One of the most important aspects of forecasting is having an estimate of the confidence in the supporting numerical values. In numerical weather prediction, there is always a value of confidence assigned with each forecast. For example, predicting an 80% chance of rain implies that numerical weather models given input parameter variations, predicted eight out of ten tries that it would rain.
Similarly, for our event forecasts, we have identified three key sources of uncertainty. These are: first, positional uncertainty associated with geospatial locations for geographic, demographic, economic, political-event, and historical-event data; second, error associated with feature reduction; and finally, methodological error associated with the event forecasting algorithms. Here, we will focus only on the positional error of historical event locations.
The historical event record of the data we used included the date, location, type of attack, organization claiming responsibility, a description of what happened, and confidence of the recorded data. The confidence values for the locations are rated from 1 to 5, with error values starting at ±10m and increasing by a power of 10 for each rank. The ratings represent analyst confidence in the precise event location. Error values in the event locations, uE, are incorporated into the distance measurements by setting the feature-to-event distance, Din, to Din ± uE. We account for this variation by discretizing the distance range, and sampling by Monte Carlo simulation. Figures 1(c) and 1(d) show the impact of accounting for the uncertainty. These forecast images were converted to Google Keyhole Markup Language and are shown in the Google Earth program,4 overlaying the correct georegistered terrain.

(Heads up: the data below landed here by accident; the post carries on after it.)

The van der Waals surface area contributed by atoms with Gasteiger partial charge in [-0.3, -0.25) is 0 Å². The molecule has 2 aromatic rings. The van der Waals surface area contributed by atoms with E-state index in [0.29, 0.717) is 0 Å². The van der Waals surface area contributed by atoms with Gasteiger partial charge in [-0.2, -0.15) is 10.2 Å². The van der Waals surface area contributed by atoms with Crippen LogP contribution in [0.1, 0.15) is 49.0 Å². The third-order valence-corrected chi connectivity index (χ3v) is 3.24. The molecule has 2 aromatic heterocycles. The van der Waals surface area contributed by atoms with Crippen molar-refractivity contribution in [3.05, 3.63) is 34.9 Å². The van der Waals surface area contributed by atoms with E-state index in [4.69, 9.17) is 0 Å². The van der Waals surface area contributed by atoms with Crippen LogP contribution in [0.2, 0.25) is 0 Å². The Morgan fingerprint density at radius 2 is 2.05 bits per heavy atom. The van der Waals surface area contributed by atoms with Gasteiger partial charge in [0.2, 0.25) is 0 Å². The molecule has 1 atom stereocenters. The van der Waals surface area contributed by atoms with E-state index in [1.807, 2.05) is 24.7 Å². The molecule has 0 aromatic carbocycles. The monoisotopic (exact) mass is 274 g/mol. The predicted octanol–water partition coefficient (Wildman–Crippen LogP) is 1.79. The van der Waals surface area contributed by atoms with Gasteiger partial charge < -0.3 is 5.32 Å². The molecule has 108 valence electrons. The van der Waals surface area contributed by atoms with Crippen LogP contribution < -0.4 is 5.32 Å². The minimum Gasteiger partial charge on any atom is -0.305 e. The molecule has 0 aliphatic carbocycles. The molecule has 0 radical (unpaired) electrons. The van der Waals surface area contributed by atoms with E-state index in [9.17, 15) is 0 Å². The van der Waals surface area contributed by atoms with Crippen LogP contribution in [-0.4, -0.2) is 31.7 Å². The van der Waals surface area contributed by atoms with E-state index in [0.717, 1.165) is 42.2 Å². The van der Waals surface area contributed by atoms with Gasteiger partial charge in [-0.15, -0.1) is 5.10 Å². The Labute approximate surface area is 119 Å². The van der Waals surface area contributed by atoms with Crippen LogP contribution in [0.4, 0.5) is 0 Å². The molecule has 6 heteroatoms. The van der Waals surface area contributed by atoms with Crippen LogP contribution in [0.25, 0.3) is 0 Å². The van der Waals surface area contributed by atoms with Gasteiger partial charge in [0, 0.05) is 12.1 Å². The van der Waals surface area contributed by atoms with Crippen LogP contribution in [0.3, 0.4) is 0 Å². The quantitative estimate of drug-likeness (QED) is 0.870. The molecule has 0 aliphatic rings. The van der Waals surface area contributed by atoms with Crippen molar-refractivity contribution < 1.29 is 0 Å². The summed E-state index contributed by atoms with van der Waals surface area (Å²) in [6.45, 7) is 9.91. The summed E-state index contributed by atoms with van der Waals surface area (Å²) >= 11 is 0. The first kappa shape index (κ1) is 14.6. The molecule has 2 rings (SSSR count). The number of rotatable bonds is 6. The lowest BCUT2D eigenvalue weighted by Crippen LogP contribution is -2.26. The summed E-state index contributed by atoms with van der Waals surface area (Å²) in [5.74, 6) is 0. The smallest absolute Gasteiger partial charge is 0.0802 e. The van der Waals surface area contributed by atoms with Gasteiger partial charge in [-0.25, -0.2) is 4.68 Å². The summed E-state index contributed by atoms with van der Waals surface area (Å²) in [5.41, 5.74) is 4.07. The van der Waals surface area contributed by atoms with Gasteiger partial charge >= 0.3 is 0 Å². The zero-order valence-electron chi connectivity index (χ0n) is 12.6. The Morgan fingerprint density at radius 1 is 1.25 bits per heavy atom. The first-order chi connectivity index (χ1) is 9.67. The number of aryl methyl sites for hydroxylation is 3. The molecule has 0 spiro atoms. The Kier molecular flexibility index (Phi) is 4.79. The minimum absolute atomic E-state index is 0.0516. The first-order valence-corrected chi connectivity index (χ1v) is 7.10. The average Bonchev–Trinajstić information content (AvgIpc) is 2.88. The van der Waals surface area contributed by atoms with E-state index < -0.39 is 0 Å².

We have explored approaches for generating forecast imagery used in future terror event predictions that include data uncertainty. Our future work will primarily focus on exploring the impact of more types of uncertainty.
Greg Schmidt, Jason Goffeney, Ruth Willis
Advanced Information Technology, Naval Research Laboratory
Greg Schmidt is a computer scientist at NRL, where he focuses on large-scale information, modeling uncertainty, and visualization topics, and received his PhD from Texas A&M University. He has written a few papers on visualization topics for SPIE conferences.
Jason Goffeney is a computer scientist working for NRL as a contractor with ITT Corporation, and is working toward his PhD at University of Missouri-Columbia.
Ruth Willis is the head of the Advanced Information Technologies Branch at NRL, where she directs projects in geospatial analysis and reasoning. She received her PhD in industrial and organizational psychology at the University of South Florida.
Spatial Data Analytics (SPADAC)
Jason Dalton is the VP of Research and Development at SPADAC. He has ten years of experience in spatiotemporal forecasting, and is working toward his PhD at the University of Virginia.